It seems to have something to do with a unique ability of Jesus to connect with all humanity personally.
It’s like he somehow became everywhere in the human psyche.
True enough as one way to see it. You will see that although this is very historical – that is, tied to one specific life rather than a generalized mythological descent from the gods – it is not a matter of identifying with the historical Jesus as an object of a cult. It wasn’t about him although he is the one involved. He was the finger pointing to the moon and, in fact, offering a ride there. Worshipping him is a mistake the early disciples were not tempted to make. They revered him as one might revere a hero; they did not turn their back on his teachings by letting themselves fall into idol worship.
Jesus said: The harvest is great, but there are only a few workers. Ask the master to send more workers for the harvest.
He said: Master, there are many around the drinking barrel, but there is nobody in the well.
Jesus said: There are many standing by the door, but only the single will enter the bridal suite.
Saying 73, 74, 75, paragraphed together, oddly. I see no reason for it. But let’s consider them.
The first is familiar to any who read the narrative gospels.
Yes. I take it there is more to be found than the accepted idea that the world is full of people needing converting and the disciples are outnumbered as those who are to do the converting.
Yes, very good. It is always about the internal work, not merely the external work. Always it is easier to work on others – though that work must be relatively fruitless – than on oneself, which has the possibility of real results but must always appear frustratingly inadequate and ineffective.
So in this context, asking for more workers means asking for greater assistance in working on ourselves?
That is certainly at least one meaning. It is not about conducting a campaign to bring the world to one way of seeing things.
Saying 74 says, “He said,” without explaining who “he” is. It appears to be someone other than Jesus – for who does Jesus ever call master? – but it doesn’t quite make sense as a question to Jesus, either.
Yes, and 75 doesn’t make obvious sense either. By this you can see that you have entered closer into esoteric material that never was shared beyond the original community and its followers. That is, the meaning was lost once it was no longer conveyed orally by those who knew to those who came to know. No form of coercion is able to take such meanings, because those at a level that would employ coercion are never able to comprehend what would require a higher level of being to comprehend it.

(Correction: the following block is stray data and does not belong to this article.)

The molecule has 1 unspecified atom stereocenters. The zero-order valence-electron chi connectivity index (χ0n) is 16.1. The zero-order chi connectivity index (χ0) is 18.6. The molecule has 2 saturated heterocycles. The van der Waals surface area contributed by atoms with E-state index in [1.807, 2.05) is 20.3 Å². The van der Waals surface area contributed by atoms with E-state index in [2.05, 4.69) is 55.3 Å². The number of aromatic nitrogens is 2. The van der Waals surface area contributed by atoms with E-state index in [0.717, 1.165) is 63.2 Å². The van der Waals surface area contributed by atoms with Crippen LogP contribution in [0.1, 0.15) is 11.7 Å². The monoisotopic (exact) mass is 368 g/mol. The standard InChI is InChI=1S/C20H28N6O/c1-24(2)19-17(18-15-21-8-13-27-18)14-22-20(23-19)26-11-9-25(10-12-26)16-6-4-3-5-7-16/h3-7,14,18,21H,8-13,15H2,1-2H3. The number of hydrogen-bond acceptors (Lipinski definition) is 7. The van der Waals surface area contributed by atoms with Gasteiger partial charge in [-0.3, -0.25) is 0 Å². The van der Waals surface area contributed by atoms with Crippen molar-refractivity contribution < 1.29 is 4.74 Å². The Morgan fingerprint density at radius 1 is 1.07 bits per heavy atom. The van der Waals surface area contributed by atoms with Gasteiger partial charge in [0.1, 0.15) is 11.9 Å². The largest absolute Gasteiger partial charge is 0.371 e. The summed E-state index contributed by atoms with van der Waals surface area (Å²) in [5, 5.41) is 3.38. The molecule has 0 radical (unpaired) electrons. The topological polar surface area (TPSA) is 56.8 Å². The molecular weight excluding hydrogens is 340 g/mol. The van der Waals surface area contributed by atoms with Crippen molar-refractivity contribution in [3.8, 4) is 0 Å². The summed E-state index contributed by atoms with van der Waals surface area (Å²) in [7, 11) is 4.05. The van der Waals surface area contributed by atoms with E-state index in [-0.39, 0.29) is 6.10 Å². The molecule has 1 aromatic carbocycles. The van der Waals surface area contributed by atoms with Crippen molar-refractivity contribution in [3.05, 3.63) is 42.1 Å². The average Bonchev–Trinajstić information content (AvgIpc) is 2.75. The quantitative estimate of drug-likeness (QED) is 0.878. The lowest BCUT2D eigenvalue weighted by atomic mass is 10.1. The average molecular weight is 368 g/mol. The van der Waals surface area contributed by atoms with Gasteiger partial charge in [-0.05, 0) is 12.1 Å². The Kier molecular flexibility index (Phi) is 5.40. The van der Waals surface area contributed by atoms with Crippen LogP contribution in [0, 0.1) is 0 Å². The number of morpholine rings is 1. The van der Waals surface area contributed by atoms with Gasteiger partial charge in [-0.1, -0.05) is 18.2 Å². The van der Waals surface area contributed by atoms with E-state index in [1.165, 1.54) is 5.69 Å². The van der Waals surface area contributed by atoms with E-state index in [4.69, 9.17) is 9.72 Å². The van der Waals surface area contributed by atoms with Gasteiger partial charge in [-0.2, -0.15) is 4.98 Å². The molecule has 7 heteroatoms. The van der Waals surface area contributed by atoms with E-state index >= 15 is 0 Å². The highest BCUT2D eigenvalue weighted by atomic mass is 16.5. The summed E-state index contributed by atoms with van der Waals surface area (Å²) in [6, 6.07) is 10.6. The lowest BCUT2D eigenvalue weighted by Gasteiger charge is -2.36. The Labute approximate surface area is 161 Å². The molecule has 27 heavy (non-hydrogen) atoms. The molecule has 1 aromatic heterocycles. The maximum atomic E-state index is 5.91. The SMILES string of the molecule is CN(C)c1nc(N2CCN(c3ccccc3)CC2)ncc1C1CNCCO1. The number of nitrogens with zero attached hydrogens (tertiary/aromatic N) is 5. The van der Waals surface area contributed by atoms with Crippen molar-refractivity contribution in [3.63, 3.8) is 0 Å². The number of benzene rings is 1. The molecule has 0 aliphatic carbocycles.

All right, lost sayings – but does that mean you can’t tell what they say? Or does it mean that you can’t tell it to us?
We are always willing to provide the waters of truth. Can we make anyone drink? Or, rather, can we make anyone able to drink, if they are not able in themselves? This is always a problem, for anybody. No one can teach what those who would be taught are unable to learn.
So does that mean that I am unable to understand 74, or that you don’t have the key to it? “Nobody in the well” sounds like a bad translation, to me. It doesn’t make sense. In general, until you look at it clearly, the sentence seems to say there are a lot more people ready to consume than there are people able and willing to provide. But “in the well” stumps me.
Perhaps better to acknowledge your bafflement and proceed. No need to [either] know everything or admit to knowing nothing: There are always blank spots in one’s learning.
All right. And 75 isn’t much more understandable. The only sense I can make of it is that when we make ourselves into a unity – if we are able to do that – we are able to move to new possibilities that are not open to those who cannot.
That’s good enough. and in context of 74?
I suppose it’s still a contrast between the many and the few, as in 73 as well.
So even if we are unable to pursue the secret beyond a certain point, we can get that far, can we not? Three cryptic sayings that amount to “Many are called but few are chosen,” or, “It is as hard to enter as for a camel to maneuver through the place known as the Eye of the Needle.” In short, this is not only not automatic, it isn’t easy and in fact for most it is not even possible. But it is necessary to say this in so disguised a fashion as not to discourage those who may be able to accomplish the task, for one cannot succeed without making the effort.
Now, there is a distinction to be made. The achievement of an advanced state of being (call it) is not the same as attaining what he is calling the Kingdom of Heaven. They are two entirely different things, as should be obvious if you look at it. Could Jesus be preaching “the Kingdom of God is within you” to one and all if in fact it were available only to a few?
I see the point.
Well, if you do, you see what many have missed. Saying 76 a is the commonly accepted goal familiar from the narrative gospels. It is not at all the same as the preceding three.